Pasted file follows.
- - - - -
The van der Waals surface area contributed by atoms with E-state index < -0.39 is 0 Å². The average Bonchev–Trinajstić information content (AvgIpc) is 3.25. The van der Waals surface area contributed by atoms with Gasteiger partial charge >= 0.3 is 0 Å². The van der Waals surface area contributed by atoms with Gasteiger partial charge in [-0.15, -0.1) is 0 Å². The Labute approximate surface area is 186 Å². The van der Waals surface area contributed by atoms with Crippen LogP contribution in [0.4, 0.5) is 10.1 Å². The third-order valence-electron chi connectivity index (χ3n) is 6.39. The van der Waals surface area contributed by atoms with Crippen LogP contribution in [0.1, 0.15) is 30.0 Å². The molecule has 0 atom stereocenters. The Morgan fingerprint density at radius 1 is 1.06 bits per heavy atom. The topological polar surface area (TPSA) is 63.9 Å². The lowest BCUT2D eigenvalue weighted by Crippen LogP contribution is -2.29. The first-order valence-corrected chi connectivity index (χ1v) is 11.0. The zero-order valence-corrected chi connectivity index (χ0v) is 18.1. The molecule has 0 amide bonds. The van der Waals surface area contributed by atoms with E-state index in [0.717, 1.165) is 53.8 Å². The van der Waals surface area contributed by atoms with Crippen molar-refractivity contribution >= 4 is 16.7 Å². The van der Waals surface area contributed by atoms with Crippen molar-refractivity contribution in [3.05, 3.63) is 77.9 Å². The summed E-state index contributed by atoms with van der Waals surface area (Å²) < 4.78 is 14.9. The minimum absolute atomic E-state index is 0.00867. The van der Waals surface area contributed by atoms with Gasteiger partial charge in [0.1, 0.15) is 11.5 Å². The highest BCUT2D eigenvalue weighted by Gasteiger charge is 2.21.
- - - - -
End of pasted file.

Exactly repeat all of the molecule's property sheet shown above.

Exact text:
The van der Waals surface area contributed by atoms with E-state index < -0.39 is 0 Å². The average Bonchev–Trinajstić information content (AvgIpc) is 3.25. The van der Waals surface area contributed by atoms with Gasteiger partial charge >= 0.3 is 0 Å². The van der Waals surface area contributed by atoms with Gasteiger partial charge in [-0.15, -0.1) is 0 Å². The Labute approximate surface area is 186 Å². The van der Waals surface area contributed by atoms with Crippen LogP contribution in [0.4, 0.5) is 10.1 Å². The third-order valence-electron chi connectivity index (χ3n) is 6.39. The van der Waals surface area contributed by atoms with Crippen LogP contribution in [0.1, 0.15) is 30.0 Å². The molecule has 0 atom stereocenters. The Morgan fingerprint density at radius 1 is 1.06 bits per heavy atom. The topological polar surface area (TPSA) is 63.9 Å². The lowest BCUT2D eigenvalue weighted by Crippen LogP contribution is -2.29. The first-order valence-corrected chi connectivity index (χ1v) is 11.0. The zero-order valence-corrected chi connectivity index (χ0v) is 18.1. The molecule has 0 amide bonds. The van der Waals surface area contributed by atoms with E-state index in [0.717, 1.165) is 53.8 Å². The van der Waals surface area contributed by atoms with Crippen molar-refractivity contribution >= 4 is 16.7 Å². The van der Waals surface area contributed by atoms with Crippen molar-refractivity contribution in [3.05, 3.63) is 77.9 Å². The summed E-state index contributed by atoms with van der Waals surface area (Å²) < 4.78 is 14.9. The minimum absolute atomic E-state index is 0.00867. The van der Waals surface area contributed by atoms with Gasteiger partial charge in [0.1, 0.15) is 11.5 Å². The highest BCUT2D eigenvalue weighted by Gasteiger charge is 2.21.